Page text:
Implementation of Explicit/Forward Euler without invoking any of the nonlinear solver


ActuallyExplicitEuler implements true, first-order, forward Euler. It differentiates itself from ExplicitEuler by implementing solution methods that don't involve the "nonlinear" solver in MOOSE at all and, in the case of lumped, actually don't involve a linear solve at all. This makes it incredibly fast.


This object has three different ways of solving. You can switch between them by using the solve_type parameter. The three methods are:

  1. consistent: (The Default) A full mass matrix is built and used in a linear solve for the update

  2. lumped: A "lumped" mass matrix is built, hand-inverted and applied to the RHS - fast, but possibly less accurate

  3. lump_preconditioned: The inversion of the "lumped" mass matrix is used to precondition the consistent solve. Right now this is still experimental.

All three methods are solved similarly: by solving for the update then adding that to the existing solution.

Below is some more explanation of each of these solve_type options:


The consistent option builds a full ("consistent") "mass matrix" and uses it in a linear solve to get the update. This is done by calling FEProblem::computeJacobianTag() and specifying the TIME tag which includes all of the TimeKernel derived Kernels and NodalBC derived BoundaryConditions to compute :

  _fe_problem.computeJacobianTag(*libmesh_system.current_local_solution, mass_matrix, _Ke_time_tag);

A residual computation is also completed to use as the RHS ():

  _fe_problem.computeResidual(*libmesh_system.current_local_solution, _explicit_residual);

Creating the equation:


This is solved using the default linear solver from libMesh (usually PETSc... including the application of any command-line parameters specified).


The lumped option creates a "lumped mass matrix" to use in the solve. A lumped mass matrix is a diagonal matrix where the diagonal is the sum of all elements on the row from the original matrix.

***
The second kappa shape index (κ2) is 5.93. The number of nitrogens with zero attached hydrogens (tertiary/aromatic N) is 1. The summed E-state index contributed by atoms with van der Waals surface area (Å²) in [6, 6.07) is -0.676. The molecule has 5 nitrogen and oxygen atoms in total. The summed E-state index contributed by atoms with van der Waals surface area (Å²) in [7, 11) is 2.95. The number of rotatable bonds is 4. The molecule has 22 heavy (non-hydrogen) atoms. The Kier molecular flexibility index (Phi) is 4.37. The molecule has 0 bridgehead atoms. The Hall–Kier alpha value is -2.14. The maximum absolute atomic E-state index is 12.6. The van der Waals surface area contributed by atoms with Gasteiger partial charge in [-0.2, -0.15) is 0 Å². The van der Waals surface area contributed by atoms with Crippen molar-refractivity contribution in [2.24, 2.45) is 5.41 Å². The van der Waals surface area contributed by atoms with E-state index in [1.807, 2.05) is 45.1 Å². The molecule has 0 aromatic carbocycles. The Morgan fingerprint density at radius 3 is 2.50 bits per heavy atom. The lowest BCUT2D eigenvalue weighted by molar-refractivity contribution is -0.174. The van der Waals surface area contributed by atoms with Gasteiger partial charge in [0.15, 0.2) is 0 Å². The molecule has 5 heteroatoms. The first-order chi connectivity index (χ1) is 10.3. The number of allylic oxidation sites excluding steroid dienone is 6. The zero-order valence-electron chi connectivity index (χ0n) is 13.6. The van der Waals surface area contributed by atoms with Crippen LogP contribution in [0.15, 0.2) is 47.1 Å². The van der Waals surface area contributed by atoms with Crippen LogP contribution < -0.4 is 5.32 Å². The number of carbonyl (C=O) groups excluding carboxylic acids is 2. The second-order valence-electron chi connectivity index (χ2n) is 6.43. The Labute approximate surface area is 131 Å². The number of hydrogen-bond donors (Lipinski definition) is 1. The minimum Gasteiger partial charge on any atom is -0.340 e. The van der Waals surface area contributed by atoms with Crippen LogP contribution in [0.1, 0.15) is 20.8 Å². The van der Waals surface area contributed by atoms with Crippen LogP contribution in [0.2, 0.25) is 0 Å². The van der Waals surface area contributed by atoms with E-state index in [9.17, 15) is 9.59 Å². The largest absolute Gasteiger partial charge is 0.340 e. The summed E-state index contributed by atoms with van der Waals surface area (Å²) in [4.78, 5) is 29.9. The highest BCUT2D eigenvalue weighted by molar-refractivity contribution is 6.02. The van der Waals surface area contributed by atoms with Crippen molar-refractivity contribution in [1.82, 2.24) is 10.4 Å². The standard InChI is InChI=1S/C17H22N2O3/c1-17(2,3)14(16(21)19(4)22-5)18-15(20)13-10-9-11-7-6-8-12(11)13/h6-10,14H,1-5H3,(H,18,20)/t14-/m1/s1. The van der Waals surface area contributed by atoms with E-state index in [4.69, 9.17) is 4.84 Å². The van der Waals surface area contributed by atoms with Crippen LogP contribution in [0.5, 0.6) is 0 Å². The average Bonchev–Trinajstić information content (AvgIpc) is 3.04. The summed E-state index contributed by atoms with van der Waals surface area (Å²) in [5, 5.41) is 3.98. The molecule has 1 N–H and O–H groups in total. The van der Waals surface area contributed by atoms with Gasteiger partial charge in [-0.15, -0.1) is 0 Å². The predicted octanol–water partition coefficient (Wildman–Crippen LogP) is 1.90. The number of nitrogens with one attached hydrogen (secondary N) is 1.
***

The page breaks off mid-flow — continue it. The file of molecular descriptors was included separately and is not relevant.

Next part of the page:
To achieve the lumping here a matrix-vector product is performed with a vector of all ones. That creates a vector where each entry is what would be on the diagonal of the lumped mass matrix.

The inverse of a diagonal matrix is simply the reciprocal of each diagonal entry - easily applied to our vector. Then the matrix-vector product of the "inverse" lumped diagonal matrix is applied by simply doing a pointwise multiplication with the RHS.

This means that the lumped option actually doesn't need to solve a system of linear equations at all... making it incredibly fast. However, the use of a lumped mass matrix may lead to unacceptable phase errors.


This option is the combination of the above two. The consistent mass matrix is built and used to solve... but the preconditioner is applied as simply the inverse of the lumped mass matrix. This means that solving the true (consistent) system can be done with simply using point-wise multiplications. This makes it incredibly fast and memory efficient while still accurate.

Advanced Details

A few notes on some of the implementation details of this object:

Update Form

Note that even though we're doing an explicit solve we are currently doing it in "update form" similar to a single step Newton solve. This gives us good parity with the rest of MOOSE. We may want to change this in the future to make better use of the fact that the mass-matrix can be constant for a wider class of problems if we remove dt from it.